Polo Players Edition

AUG 2018

Polo Players' Edition is the official publication of the U.S. Polo Association. Dedicated to the sport of polo, it features player profiles, game strategy, horse care, playing tips, polo club news and tournament results.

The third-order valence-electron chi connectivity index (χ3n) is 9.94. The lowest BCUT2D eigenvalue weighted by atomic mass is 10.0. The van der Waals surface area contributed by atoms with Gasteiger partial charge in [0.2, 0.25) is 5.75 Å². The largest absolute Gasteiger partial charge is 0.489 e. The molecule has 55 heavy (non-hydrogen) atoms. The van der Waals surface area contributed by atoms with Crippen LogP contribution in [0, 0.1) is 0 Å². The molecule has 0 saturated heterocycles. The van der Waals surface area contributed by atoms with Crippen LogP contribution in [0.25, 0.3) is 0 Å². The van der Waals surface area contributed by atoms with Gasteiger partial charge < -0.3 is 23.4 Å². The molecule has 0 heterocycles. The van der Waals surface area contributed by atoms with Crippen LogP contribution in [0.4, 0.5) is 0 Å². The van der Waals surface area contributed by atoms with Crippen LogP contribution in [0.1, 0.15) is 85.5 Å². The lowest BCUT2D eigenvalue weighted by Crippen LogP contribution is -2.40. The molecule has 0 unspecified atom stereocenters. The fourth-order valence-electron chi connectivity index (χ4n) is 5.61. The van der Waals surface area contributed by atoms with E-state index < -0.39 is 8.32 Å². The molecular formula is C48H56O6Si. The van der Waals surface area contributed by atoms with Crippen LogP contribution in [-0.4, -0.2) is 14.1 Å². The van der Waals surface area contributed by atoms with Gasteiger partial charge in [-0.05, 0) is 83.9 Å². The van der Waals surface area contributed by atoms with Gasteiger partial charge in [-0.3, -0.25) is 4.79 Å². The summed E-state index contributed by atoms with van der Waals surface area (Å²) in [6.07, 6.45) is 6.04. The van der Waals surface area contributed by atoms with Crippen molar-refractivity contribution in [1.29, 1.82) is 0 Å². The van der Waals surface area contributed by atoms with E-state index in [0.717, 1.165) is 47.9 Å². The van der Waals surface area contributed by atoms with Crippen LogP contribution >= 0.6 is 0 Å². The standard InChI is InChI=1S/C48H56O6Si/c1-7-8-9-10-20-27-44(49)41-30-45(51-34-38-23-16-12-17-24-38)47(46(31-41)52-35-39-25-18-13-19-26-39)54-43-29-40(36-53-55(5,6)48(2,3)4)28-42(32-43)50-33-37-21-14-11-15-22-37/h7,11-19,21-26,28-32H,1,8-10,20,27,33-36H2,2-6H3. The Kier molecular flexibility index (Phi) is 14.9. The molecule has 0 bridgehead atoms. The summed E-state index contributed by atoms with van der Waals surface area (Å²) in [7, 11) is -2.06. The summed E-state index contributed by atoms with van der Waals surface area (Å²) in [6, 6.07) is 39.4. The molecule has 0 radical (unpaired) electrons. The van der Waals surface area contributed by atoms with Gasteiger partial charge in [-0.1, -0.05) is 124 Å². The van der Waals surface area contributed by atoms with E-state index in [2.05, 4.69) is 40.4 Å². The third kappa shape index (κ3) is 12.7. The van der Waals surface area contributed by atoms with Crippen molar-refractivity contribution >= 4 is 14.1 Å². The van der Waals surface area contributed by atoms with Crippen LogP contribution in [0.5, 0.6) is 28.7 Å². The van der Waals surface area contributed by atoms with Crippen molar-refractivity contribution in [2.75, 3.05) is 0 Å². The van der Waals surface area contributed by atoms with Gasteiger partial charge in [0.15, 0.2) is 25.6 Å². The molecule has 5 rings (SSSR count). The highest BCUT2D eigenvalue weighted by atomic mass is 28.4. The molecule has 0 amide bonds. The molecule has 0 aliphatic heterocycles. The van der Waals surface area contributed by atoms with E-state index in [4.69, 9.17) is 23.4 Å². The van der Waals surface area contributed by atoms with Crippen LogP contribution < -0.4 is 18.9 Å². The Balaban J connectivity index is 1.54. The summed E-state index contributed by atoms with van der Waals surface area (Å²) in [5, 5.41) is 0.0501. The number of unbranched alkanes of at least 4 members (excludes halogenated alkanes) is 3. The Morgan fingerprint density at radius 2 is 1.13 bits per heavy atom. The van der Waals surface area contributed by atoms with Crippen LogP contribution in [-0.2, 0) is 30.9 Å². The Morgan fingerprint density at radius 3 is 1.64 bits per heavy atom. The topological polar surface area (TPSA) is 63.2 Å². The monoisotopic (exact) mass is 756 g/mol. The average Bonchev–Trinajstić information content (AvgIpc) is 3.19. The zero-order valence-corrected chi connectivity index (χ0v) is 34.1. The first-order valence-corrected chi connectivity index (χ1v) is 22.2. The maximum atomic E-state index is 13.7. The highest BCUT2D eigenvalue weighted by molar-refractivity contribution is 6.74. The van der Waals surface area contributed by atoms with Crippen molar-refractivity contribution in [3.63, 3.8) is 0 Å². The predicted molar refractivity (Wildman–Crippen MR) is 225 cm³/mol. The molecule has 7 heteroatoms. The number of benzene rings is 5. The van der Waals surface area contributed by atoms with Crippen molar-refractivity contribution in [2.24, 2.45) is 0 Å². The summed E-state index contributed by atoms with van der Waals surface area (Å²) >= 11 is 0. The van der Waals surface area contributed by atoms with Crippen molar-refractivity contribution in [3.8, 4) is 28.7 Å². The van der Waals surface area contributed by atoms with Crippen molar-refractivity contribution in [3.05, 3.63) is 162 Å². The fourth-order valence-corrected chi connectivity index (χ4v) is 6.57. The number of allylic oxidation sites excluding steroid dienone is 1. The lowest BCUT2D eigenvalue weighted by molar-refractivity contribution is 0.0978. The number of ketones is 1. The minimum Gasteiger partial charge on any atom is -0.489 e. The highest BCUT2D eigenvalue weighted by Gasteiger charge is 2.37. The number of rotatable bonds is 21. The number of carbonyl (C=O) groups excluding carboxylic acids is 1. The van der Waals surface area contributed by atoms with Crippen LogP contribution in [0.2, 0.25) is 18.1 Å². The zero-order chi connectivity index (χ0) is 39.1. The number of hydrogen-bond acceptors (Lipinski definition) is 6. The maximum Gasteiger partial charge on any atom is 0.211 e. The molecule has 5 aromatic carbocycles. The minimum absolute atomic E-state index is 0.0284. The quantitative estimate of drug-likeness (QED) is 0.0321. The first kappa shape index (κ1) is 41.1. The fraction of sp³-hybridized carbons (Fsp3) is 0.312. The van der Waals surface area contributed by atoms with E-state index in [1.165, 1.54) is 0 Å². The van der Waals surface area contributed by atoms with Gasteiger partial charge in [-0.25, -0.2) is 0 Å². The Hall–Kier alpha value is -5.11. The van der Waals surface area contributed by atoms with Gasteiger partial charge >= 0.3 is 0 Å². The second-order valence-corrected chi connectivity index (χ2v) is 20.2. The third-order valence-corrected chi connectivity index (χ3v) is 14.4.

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16 POLO P L A Y E R S E D I T I O N E Q U I N E A T H L E T E BY DR. STEPHANIE MASSEY COLBURN BEATING THE HEAT W ith summer polo seasons in full swing, everyone is looking to have their fun in the sun, but with summer also comes the scorching heat that can be quite perilous to horses in many parts of the country. It can be a challenge to maintain horses in the summer time as the heat causes additional stress on polo ponies. Being able to recognize how riding and playing in the heat can affect your horses and being able to take the steps to both prevent and promptly treat heat-related injuries can be of paramount importance so you and your ponies can have fun while remaining safe during your summer season. You might be asking yourself, when is it too hot to ride and/or play my polo ponies? The general rule is called the "Rule of 150." With this rule you can roughly gauge if it is too hot to ride by adding together the actual temperature in Fahrenheit with the percent humidity. If the total is above 150 this is a general rule not to ride, but there are many different factors that can affect this decision. Before discussing how heat affects polo ponies, first understand how horses are able to regulate their own body temperatures. Horses naturally sweat to cool themselves. The water in sweat on horses' skin evaporates, taking heat with it. Areas with higher humidity pose a problem, as less water will evaporate, decreasing horses' abilities to regulate their temperatures. Horses are most effective at cooling themselves when the total temperature in Fahrenheit and humidity add up to less than 130. Above 130, horses have increased difficulty regulating their body temperatures and cooling themselves. At a heat index of 180 or above, your horse's ability to cool itself is ineffective, thus, when competing at these conditions you put your horse at increased risk of developing illness secondary to heat stress. Horses not only lose water when they sweat, but also electrolytes. Krishona Martinson, PhD, University of Minnesota, wrote an article called Managing Horses During Hot Weather. In it she explains, "Horses lose approximately ten grams of electrolytes per liter of sweat, losing up to five to seven liters of sweat (50-70 grams of electrolytes) per hour in normal riding conditions." Electrolytes play a crucial role within the horse's body and are extremely important for muscle function. In order to perform at their best in the heat, horses need to remain hydrated with fresh water and have electrolytes supplemented, so they can sweat appropriately to cool themselves. What makes horses susceptible to heat stress? There are many different factors to consider when you regard if your horse will be able to safely participate in hot weather conditions. Heat stress commonly occurs in horses that are over worked in areas that are hot and humid when proper conditioning has not been achieved, but can also be seen in fit horses that are affected by anhidrosis (inability to sweat), or have been moved from cool to hot climates for competition without sufficient acclimation time. For horses traveling to compete from cool, dry climates to more hot and humid conditions, a 15- to 21-day acclimation period is recommended to help prevent heat stress during exercise. Also, gauge your horse's fitness level, a weekend warrior is going to have a much harder time conditioning to the heat than a performance horse ridden and exercised daily. Consider the environment you will be riding and playing in. Will your horses have shade while they stand at the trailer? Are you playing during the hottest part of the day? It is also important to take into account any medical conditions your horses might have like Cushings disease, obesity, anhidrosis, or respiratory Take precautions with your horses when temperatures begin to rise

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